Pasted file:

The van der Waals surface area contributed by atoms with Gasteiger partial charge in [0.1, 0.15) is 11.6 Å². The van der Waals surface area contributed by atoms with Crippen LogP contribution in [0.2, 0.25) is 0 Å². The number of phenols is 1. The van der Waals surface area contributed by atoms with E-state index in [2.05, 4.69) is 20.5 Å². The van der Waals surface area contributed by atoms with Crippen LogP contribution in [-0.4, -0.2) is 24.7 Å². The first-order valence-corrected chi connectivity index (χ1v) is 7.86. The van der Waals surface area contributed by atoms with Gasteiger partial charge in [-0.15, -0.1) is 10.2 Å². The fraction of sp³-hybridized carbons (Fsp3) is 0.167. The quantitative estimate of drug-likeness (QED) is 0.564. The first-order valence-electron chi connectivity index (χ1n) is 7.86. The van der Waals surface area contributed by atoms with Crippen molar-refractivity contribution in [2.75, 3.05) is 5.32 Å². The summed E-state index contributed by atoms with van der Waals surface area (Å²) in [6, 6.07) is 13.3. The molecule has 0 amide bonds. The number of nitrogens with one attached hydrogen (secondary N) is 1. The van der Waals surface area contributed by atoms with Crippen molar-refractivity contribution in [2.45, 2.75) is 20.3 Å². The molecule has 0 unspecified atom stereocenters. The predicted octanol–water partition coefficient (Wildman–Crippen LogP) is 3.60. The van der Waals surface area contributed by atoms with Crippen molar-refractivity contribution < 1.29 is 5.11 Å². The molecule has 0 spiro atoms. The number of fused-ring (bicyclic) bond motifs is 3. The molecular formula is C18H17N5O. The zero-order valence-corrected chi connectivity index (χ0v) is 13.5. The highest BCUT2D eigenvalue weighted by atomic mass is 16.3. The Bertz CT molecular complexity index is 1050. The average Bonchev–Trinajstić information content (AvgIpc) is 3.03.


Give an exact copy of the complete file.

The van der Waals surface area contributed by atoms with Gasteiger partial charge in [0.1, 0.15) is 11.6 Å². The van der Waals surface area contributed by atoms with Crippen LogP contribution in [0.2, 0.25) is 0 Å². The number of phenols is 1. The van der Waals surface area contributed by atoms with E-state index in [2.05, 4.69) is 20.5 Å². The van der Waals surface area contributed by atoms with Crippen LogP contribution in [-0.4, -0.2) is 24.7 Å². The first-order valence-corrected chi connectivity index (χ1v) is 7.86. The van der Waals surface area contributed by atoms with Gasteiger partial charge in [-0.15, -0.1) is 10.2 Å². The fraction of sp³-hybridized carbons (Fsp3) is 0.167. The quantitative estimate of drug-likeness (QED) is 0.564. The first-order valence-electron chi connectivity index (χ1n) is 7.86. The van der Waals surface area contributed by atoms with Crippen molar-refractivity contribution in [2.75, 3.05) is 5.32 Å². The summed E-state index contributed by atoms with van der Waals surface area (Å²) in [6, 6.07) is 13.3. The molecule has 0 amide bonds. The number of nitrogens with one attached hydrogen (secondary N) is 1. The van der Waals surface area contributed by atoms with Crippen molar-refractivity contribution in [2.45, 2.75) is 20.3 Å². The molecule has 0 unspecified atom stereocenters. The predicted octanol–water partition coefficient (Wildman–Crippen LogP) is 3.60. The van der Waals surface area contributed by atoms with Crippen molar-refractivity contribution < 1.29 is 5.11 Å². The molecule has 0 spiro atoms. The number of fused-ring (bicyclic) bond motifs is 3. The molecular formula is C18H17N5O. The zero-order valence-corrected chi connectivity index (χ0v) is 13.5. The highest BCUT2D eigenvalue weighted by atomic mass is 16.3. The Bertz CT molecular complexity index is 1050. The average Bonchev–Trinajstić information content (AvgIpc) is 3.03.